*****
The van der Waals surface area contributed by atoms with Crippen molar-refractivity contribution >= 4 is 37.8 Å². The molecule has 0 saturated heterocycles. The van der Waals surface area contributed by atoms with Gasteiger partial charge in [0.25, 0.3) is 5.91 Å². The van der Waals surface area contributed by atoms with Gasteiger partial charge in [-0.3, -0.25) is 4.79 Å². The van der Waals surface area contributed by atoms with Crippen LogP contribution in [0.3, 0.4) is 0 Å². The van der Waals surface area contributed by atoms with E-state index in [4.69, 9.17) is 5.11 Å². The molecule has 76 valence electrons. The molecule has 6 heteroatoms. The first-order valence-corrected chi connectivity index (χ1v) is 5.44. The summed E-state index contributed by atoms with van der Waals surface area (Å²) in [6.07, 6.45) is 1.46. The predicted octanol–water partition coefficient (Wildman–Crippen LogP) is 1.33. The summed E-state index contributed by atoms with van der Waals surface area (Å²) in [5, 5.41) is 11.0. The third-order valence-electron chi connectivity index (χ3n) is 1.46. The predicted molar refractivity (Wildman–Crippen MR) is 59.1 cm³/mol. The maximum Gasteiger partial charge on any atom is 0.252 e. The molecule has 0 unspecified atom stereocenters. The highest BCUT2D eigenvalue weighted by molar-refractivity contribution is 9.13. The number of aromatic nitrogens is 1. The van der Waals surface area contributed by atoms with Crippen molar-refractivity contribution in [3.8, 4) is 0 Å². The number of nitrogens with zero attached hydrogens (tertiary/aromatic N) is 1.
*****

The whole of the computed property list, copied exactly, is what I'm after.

The van der Waals surface area contributed by atoms with Crippen molar-refractivity contribution >= 4 is 37.8 Å². The molecule has 0 saturated heterocycles. The van der Waals surface area contributed by atoms with Gasteiger partial charge in [0.25, 0.3) is 5.91 Å². The van der Waals surface area contributed by atoms with Gasteiger partial charge in [-0.3, -0.25) is 4.79 Å². The van der Waals surface area contributed by atoms with Crippen LogP contribution in [0.3, 0.4) is 0 Å². The van der Waals surface area contributed by atoms with E-state index in [4.69, 9.17) is 5.11 Å². The molecule has 76 valence electrons. The molecule has 6 heteroatoms. The first-order valence-corrected chi connectivity index (χ1v) is 5.44. The summed E-state index contributed by atoms with van der Waals surface area (Å²) in [6.07, 6.45) is 1.46. The predicted octanol–water partition coefficient (Wildman–Crippen LogP) is 1.33. The summed E-state index contributed by atoms with van der Waals surface area (Å²) in [5, 5.41) is 11.0. The third-order valence-electron chi connectivity index (χ3n) is 1.46. The predicted molar refractivity (Wildman–Crippen MR) is 59.1 cm³/mol. The maximum Gasteiger partial charge on any atom is 0.252 e. The molecule has 0 unspecified atom stereocenters. The highest BCUT2D eigenvalue weighted by molar-refractivity contribution is 9.13. The number of aromatic nitrogens is 1. The van der Waals surface area contributed by atoms with Crippen molar-refractivity contribution in [3.8, 4) is 0 Å². The number of nitrogens with zero attached hydrogens (tertiary/aromatic N) is 1.